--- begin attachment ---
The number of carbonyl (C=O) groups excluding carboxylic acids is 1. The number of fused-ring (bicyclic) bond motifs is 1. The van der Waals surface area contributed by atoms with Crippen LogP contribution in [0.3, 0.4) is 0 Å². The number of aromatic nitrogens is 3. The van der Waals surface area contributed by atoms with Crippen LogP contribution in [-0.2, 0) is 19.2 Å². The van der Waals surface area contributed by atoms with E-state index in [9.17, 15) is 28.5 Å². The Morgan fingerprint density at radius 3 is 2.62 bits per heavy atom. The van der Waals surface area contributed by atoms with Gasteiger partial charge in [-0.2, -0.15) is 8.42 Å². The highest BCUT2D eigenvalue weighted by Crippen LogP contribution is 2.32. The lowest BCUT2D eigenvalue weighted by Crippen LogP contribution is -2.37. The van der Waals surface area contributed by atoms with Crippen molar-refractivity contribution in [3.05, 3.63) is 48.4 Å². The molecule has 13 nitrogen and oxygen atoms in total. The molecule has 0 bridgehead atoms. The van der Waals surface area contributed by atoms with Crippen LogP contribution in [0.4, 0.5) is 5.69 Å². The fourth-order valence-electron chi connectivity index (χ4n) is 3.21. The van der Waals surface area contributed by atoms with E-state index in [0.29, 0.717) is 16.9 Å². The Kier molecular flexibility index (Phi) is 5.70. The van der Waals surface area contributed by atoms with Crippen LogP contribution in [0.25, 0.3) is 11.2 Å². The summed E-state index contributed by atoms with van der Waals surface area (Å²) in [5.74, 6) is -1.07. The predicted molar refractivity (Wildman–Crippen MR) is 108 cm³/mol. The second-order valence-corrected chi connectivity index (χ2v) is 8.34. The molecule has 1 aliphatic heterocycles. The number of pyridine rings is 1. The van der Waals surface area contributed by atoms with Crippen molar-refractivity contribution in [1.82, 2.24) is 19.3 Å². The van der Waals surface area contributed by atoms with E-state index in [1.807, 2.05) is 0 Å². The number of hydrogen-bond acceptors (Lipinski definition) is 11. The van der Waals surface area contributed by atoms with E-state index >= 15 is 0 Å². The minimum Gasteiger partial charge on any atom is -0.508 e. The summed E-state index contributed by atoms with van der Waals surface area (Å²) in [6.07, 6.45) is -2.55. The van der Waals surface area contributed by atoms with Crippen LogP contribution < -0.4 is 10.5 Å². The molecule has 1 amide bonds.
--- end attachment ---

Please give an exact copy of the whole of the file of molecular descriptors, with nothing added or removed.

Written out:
The number of carbonyl (C=O) groups excluding carboxylic acids is 1. The number of fused-ring (bicyclic) bond motifs is 1. The van der Waals surface area contributed by atoms with Crippen LogP contribution in [0.3, 0.4) is 0 Å². The number of aromatic nitrogens is 3. The van der Waals surface area contributed by atoms with Crippen LogP contribution in [-0.2, 0) is 19.2 Å². The van der Waals surface area contributed by atoms with E-state index in [9.17, 15) is 28.5 Å². The Morgan fingerprint density at radius 3 is 2.62 bits per heavy atom. The van der Waals surface area contributed by atoms with Gasteiger partial charge in [-0.2, -0.15) is 8.42 Å². The highest BCUT2D eigenvalue weighted by Crippen LogP contribution is 2.32. The lowest BCUT2D eigenvalue weighted by Crippen LogP contribution is -2.37. The van der Waals surface area contributed by atoms with Crippen molar-refractivity contribution in [3.05, 3.63) is 48.4 Å². The molecule has 13 nitrogen and oxygen atoms in total. The molecule has 0 bridgehead atoms. The van der Waals surface area contributed by atoms with Crippen LogP contribution in [0.4, 0.5) is 5.69 Å². The fourth-order valence-electron chi connectivity index (χ4n) is 3.21. The van der Waals surface area contributed by atoms with E-state index in [0.29, 0.717) is 16.9 Å². The Kier molecular flexibility index (Phi) is 5.70. The van der Waals surface area contributed by atoms with Crippen LogP contribution in [0.25, 0.3) is 11.2 Å². The summed E-state index contributed by atoms with van der Waals surface area (Å²) in [5.74, 6) is -1.07. The predicted molar refractivity (Wildman–Crippen MR) is 108 cm³/mol. The second-order valence-corrected chi connectivity index (χ2v) is 8.34. The molecule has 1 aliphatic heterocycles. The number of pyridine rings is 1. The van der Waals surface area contributed by atoms with Crippen molar-refractivity contribution in [1.82, 2.24) is 19.3 Å². The van der Waals surface area contributed by atoms with E-state index in [1.807, 2.05) is 0 Å². The number of hydrogen-bond acceptors (Lipinski definition) is 11. The van der Waals surface area contributed by atoms with E-state index >= 15 is 0 Å². The minimum Gasteiger partial charge on any atom is -0.508 e. The summed E-state index contributed by atoms with van der Waals surface area (Å²) in [6.07, 6.45) is -2.55. The van der Waals surface area contributed by atoms with Crippen LogP contribution < -0.4 is 10.5 Å². The molecule has 1 amide bonds.